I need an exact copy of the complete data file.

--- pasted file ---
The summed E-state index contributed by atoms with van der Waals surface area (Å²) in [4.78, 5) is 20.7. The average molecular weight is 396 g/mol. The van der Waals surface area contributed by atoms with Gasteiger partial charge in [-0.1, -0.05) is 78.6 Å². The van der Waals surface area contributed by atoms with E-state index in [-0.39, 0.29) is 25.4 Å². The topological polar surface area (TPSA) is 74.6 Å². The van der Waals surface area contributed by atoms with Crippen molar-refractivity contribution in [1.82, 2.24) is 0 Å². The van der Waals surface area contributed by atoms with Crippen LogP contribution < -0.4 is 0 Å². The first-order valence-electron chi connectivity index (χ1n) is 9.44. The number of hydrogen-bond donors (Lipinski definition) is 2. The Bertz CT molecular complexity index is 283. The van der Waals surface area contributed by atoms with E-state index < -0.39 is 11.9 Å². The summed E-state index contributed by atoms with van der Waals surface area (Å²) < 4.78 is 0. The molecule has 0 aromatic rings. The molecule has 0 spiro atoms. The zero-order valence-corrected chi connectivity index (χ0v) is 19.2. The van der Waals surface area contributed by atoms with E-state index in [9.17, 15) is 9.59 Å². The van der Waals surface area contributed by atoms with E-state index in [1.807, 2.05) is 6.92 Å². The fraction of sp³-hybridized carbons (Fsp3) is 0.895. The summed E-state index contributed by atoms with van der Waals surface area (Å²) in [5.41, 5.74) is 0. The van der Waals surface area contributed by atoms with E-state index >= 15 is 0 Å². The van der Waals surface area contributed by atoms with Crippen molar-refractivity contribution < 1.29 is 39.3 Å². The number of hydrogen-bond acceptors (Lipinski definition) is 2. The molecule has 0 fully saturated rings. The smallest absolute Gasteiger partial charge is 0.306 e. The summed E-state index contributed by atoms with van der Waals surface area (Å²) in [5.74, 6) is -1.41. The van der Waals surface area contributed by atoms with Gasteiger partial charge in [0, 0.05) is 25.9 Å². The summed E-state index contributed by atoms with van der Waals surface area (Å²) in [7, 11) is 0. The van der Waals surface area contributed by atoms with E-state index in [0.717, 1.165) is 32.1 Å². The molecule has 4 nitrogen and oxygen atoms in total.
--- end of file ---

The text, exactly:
The summed E-state index contributed by atoms with van der Waals surface area (Å²) in [4.78, 5) is 20.7. The average molecular weight is 396 g/mol. The van der Waals surface area contributed by atoms with Gasteiger partial charge in [-0.1, -0.05) is 78.6 Å². The van der Waals surface area contributed by atoms with E-state index in [-0.39, 0.29) is 25.4 Å². The topological polar surface area (TPSA) is 74.6 Å². The van der Waals surface area contributed by atoms with Crippen molar-refractivity contribution in [1.82, 2.24) is 0 Å². The van der Waals surface area contributed by atoms with Crippen LogP contribution < -0.4 is 0 Å². The first-order valence-electron chi connectivity index (χ1n) is 9.44. The number of hydrogen-bond donors (Lipinski definition) is 2. The Bertz CT molecular complexity index is 283. The van der Waals surface area contributed by atoms with E-state index < -0.39 is 11.9 Å². The summed E-state index contributed by atoms with van der Waals surface area (Å²) < 4.78 is 0. The molecule has 0 aromatic rings. The molecule has 0 spiro atoms. The zero-order valence-corrected chi connectivity index (χ0v) is 19.2. The van der Waals surface area contributed by atoms with E-state index in [9.17, 15) is 9.59 Å². The van der Waals surface area contributed by atoms with E-state index in [1.807, 2.05) is 6.92 Å². The fraction of sp³-hybridized carbons (Fsp3) is 0.895. The summed E-state index contributed by atoms with van der Waals surface area (Å²) in [5.41, 5.74) is 0. The van der Waals surface area contributed by atoms with E-state index >= 15 is 0 Å². The van der Waals surface area contributed by atoms with Crippen molar-refractivity contribution < 1.29 is 39.3 Å². The number of hydrogen-bond acceptors (Lipinski definition) is 2. The molecule has 0 fully saturated rings. The smallest absolute Gasteiger partial charge is 0.306 e. The summed E-state index contributed by atoms with van der Waals surface area (Å²) in [5.74, 6) is -1.41. The van der Waals surface area contributed by atoms with Gasteiger partial charge in [0, 0.05) is 25.9 Å². The summed E-state index contributed by atoms with van der Waals surface area (Å²) in [7, 11) is 0. The van der Waals surface area contributed by atoms with E-state index in [0.717, 1.165) is 32.1 Å². The molecule has 4 nitrogen and oxygen atoms in total.